[R] the joy of spreadsheets (off-topic)

Ross Boylan ross at biostat.ucsf.edu
Thu Apr 25 03:41:03 CEST 2013

On 4/17/2013 5:18 AM, Kevin Wright wrote:
> On Tue, Apr 16, 2013 at 4:33 PM, Jim Lemon <jim at bitwrit.com.au> wrote:
>> On 04/17/2013 03:25 AM, Sarah Goslee wrote:
> The final point does relate to Excel and any application that hides what is
>> going on to the casual observer. I will treasure this URL to give to anyone
>> who chastises my moaning when I have to perform some task in Excel. It is
>> not an error in the application (although these certainly exist) but a
>> salutory caution to those who think that if a reasonable looking number
>> appears in a cell, it must be the correct answer. I have found not one, but
>> two such errors in the simple calculation of a "birthday age" from the date
>> of birth and date of death.
>> Jim
> So there (maybe) was a bug in Excel.  Maybe hidden from the "casual
> observer".  And since Excel is not R, and we are R snobs, Excel is evil,
> right?  But, wait.  Is it easier for a "casual observer" to detect a flaw
> in the formula in Excel, or to find an incorrect array index in an R
> script?
If the person knows R, or can fake it, I think it is easier.  You have 
to hunt around an Excel spreadsheet to see what the formulae are,
and the cell references usually have no inherent meaning.  Further, one 
of the errors they made, not including all the data in a range, is very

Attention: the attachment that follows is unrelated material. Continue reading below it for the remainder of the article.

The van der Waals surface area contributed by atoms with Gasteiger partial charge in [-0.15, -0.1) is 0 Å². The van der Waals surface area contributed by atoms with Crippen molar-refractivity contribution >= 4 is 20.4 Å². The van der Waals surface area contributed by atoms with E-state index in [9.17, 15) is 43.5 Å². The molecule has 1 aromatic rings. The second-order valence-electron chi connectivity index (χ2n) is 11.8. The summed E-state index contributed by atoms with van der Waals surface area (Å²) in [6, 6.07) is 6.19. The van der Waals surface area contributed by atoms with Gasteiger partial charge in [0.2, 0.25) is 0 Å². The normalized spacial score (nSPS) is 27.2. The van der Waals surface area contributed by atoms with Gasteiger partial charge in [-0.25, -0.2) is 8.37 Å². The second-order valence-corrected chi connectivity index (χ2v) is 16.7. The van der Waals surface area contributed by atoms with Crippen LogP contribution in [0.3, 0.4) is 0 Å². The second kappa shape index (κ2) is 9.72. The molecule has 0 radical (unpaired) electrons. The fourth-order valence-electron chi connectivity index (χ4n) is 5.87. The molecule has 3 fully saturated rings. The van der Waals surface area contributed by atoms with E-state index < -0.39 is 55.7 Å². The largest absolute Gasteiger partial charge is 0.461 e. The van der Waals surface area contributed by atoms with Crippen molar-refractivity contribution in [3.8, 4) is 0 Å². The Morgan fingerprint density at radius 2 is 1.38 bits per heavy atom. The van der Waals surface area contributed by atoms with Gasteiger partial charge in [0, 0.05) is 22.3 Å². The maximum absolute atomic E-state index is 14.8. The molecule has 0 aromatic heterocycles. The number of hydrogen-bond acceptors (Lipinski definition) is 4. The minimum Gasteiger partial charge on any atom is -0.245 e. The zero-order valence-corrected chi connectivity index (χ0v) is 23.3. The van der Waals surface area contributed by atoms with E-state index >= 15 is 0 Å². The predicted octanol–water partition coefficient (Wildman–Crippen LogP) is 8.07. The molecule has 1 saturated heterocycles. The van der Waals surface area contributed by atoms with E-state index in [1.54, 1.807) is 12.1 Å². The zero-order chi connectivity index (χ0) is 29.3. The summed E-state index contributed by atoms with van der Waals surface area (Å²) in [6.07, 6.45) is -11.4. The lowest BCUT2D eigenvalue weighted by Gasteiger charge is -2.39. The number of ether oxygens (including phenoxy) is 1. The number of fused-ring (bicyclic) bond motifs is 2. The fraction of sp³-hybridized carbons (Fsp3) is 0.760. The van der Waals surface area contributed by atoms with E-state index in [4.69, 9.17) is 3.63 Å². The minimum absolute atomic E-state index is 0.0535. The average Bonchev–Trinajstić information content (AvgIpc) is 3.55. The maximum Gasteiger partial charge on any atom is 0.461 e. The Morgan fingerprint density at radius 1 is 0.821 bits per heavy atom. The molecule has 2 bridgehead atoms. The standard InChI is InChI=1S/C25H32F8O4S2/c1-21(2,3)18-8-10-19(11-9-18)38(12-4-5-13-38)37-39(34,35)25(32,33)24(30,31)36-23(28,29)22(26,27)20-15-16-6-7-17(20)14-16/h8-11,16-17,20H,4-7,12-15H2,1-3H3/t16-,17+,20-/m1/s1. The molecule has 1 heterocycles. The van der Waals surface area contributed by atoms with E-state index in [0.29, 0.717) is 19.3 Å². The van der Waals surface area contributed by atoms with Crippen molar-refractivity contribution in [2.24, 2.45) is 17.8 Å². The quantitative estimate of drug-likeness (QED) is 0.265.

easy to make in excel but would be very hard to make in R.

As others have noted, the problem was not a bug in Excel the program 
(unless you consider the design a bug) but a bug induced by the use of 

I doubt the exclusion of the range was deliberate, although the other 
errors seem to have been.  However, it is likely that if the result had 
not been to their liking the original authors would have rechecked their 
work and discovered the problem.  One of the "errors", equal weighting 
of countries regardless of how many years they spent in a given state, 
is arguably a judgement call. Selective exclusion and inclusion of data 
is also a judgement call, but that strikes me as less defensible.

Someone wrote that the overall finding of a negative relation between 
debt and growth is intact.  First of all, the headline summary was that 
if debt/GDP > 90% you fall off a cliff.  That is not intact; it is 
false.  The remaining relation is quite weak.  And the substantive 
conclusion that high debt *causes* weaker growth is a complete reading 
into a correlational finding.  It is pretty hard to sort out causal 
ordering, but some evidence suggests it is more the reverse: 
See Krugman and Delongs blogs generally for gleeful commentary, or the 
original critique in 

At any rate, a policy-relevant conclusion would need to be based on a 
much more careful analysis than was done, careful not only in the 
mechanics but in using methods that at least attempted to sort out the 
causal relations.

The irony is that the substantively most trivial mistake is also the 
most clearly an error, while the more important issues are at least a 
little less clear-cut.


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